Price-volume Correlation in the Housing Market: Causality and Co-movements (P.9)

purchases, and housing demand may decrease. A measure of the trend in quarter t is
the change of mortgage rates from quarter t – 1 to quarter t. Since the autocorrelation
of the change in mortgage rate is indeed positive and fairly large (0.13), the change
from quarter t – 1 to quarter t does help capture the trend.
In our estimation, we use the national average interest rate of 30year fixed rate
mortgages and its first order difference to capture the mortgage rate level and trend.
Since to our knowledge there is no theory that articulates the specific effects of these
two variables, the interpretation of the coefficients demands caution. Fortunately, our
tests rely on the aggregate effects for these two variables, not the specific manner in
which they affect the housing market.
The stock market may also affect the housing market, even though the effects
might be complicated and ambiguous. First, the well known wealth effect suggests
that an increase in wealth may increase consumption, including consumption of
housing. Therefore, a booming stock market may increase housing demand. Second,
a booming stock market may help mitigate the liquidity constraints of moving
families, for they have the option to use proceeds from selling stocks to help defray
down payments for new homes. This might affect both the demand and the supply in
the housing market, given that many families are simultaneously buyers and sellers.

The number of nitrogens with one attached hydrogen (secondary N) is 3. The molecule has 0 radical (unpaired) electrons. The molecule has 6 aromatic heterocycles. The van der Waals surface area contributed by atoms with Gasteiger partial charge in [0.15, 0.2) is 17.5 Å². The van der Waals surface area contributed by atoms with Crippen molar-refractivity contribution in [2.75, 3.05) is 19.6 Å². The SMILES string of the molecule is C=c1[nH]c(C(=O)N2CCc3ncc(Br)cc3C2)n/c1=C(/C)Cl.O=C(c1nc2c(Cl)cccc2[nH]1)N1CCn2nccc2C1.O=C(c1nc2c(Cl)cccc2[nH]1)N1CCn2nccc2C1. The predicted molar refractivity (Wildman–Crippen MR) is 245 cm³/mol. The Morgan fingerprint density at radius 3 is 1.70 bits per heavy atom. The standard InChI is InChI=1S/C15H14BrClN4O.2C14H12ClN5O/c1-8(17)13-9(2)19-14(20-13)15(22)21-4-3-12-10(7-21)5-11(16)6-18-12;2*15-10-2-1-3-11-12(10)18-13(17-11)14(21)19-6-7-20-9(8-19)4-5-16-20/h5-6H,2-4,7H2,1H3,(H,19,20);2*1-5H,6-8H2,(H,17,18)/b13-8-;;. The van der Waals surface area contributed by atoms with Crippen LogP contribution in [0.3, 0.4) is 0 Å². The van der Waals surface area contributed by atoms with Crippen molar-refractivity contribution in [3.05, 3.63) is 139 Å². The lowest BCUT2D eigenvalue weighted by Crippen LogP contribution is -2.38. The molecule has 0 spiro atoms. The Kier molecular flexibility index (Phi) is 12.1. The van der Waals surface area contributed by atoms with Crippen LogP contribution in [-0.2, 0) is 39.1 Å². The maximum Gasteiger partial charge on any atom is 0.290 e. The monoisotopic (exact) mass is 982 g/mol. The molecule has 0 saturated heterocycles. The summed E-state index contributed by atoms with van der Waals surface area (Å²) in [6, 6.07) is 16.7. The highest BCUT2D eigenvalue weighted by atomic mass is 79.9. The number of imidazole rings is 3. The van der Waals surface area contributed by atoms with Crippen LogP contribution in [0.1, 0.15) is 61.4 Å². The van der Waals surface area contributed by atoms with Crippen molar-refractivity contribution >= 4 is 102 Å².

Finally, houses may appear to be less attractive assets when investors believe that
stocks are better investments. The competing effect may reduce housing demand.
While we lack rigorous theories with unambiguous predictions regarding the effects
of the stock market, we try to use two variables to capture the effects: the S&P 500
index level, which may proxy for the financial wealth and/or constraints of
households, and the gross return of the S&P 500 index, which may proxy for the
trend of the stock market. In our estimation, we essentially use the first-order and the
second-order differences of the S&P 500 index.
This paper compiles data from five sources. First, the U.S. Bureau of Census (BOC)
provides quarterly estimates for single family housing units for 209 MSAs in 1990:2
and for 280 MSAs in 2000:2. The difference in the number of MSAs is mainly due
to changes in MSA boundaries and the establishment of new MSAs. Second, the
Office of Federal Housing Enterprise Oversight (OFHEO) provides transactionbased
quarterly house price indices at the MSA level (using BOC 1999 MSA
definitions). Third, Moody’s provides quarterly measurements for
existing single family home sales, total nonagricultural employment, average
household income, population, single family home permits, and the unemployment
rate at the MSA level (using BOC 1999 MSA definitions). The sources for these
variables are respectively the National Association of Realtors (NAR), Bureau of
Labor Statistics (BLS), Bureau of Census, and Internal Revenue Service (IRS). IRS
records seem to be used to estimate migration between MSAs, which is then used to
estimate population. Fourth, NAR provides the time series of the national average
interest rate for 30 year fixed rate mortgages. Finally, CRSP provides the time series
of the SP500 index.
The sample period in our analysis is from 1990:2 to 2002:2, and the time
frequency is quarterly. We hope to fit our model to high frequency data, since the

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